By Anthony J. Constantini The American Conservative
Recent Republican primary elections have made one thing clear: The future of Republican foreign policy is based on the world as it is, not as one wishes it to be. This may seem like an obvious concept to many normal Americans, but for decades successive administrations made policy based on what they wished reality would be instead of on reality as it was. Bill Clinton desired to “enlarge” the democratic sphere of influence, and in 2000, political scientist Kenneth Waltz wrote that he expected “the United States [would soon] take measures to enhance democracy around the world” and that the “task, one fears, will be taken up by the American military with some enthusiasm.”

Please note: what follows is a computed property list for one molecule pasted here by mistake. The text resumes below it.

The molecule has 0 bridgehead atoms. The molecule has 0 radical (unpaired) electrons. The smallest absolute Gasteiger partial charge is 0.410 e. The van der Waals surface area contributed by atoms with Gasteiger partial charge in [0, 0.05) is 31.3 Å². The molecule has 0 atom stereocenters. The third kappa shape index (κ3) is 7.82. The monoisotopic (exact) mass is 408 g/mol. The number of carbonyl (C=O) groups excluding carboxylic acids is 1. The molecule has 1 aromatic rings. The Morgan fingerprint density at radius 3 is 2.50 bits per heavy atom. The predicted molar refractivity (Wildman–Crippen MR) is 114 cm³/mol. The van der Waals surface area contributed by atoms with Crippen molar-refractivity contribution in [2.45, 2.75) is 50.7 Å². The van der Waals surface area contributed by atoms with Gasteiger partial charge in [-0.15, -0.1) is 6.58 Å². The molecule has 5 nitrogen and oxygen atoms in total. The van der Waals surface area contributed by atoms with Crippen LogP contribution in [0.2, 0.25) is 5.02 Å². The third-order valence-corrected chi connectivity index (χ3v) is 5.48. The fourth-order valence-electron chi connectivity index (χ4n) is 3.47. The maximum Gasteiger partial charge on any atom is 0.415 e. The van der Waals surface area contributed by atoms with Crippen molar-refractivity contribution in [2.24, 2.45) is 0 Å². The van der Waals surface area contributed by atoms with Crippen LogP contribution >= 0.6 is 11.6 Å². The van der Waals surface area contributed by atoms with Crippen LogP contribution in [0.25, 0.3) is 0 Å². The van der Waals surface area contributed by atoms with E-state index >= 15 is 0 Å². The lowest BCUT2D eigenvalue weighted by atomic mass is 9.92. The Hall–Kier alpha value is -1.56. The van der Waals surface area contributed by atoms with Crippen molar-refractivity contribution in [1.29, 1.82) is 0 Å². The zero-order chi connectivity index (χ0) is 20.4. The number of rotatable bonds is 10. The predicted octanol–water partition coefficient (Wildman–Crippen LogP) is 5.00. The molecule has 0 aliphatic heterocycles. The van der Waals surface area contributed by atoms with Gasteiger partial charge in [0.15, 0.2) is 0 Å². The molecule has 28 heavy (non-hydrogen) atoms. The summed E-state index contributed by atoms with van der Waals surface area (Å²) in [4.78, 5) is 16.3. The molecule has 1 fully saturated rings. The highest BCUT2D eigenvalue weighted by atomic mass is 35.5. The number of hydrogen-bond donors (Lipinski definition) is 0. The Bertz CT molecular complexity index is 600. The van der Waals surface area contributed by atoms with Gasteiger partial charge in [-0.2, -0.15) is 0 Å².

He was correct, as any reader of The American Conservative knows. What followed was a series of wars of ideals, overseen by presidents from both parties. The initial invasion of Afghanistan under George W. Bush was clearly a result of 9/11, but the following 20-year occupation was bent on building a liberal democracy in a place which did not want one. The Iraq War was built just as much upon the spread of democracy as it was on finding weapons of mass destruction, and there has never been a real indication that Iraqis were desperate for democracy any more than Afghans were. When Barack Obama followed Bush into the presidency, he failed to truly repudiate the Bush Doctrine and continued a policy of interventions based on ideals in Syria and Libya—both of which proved disastrous.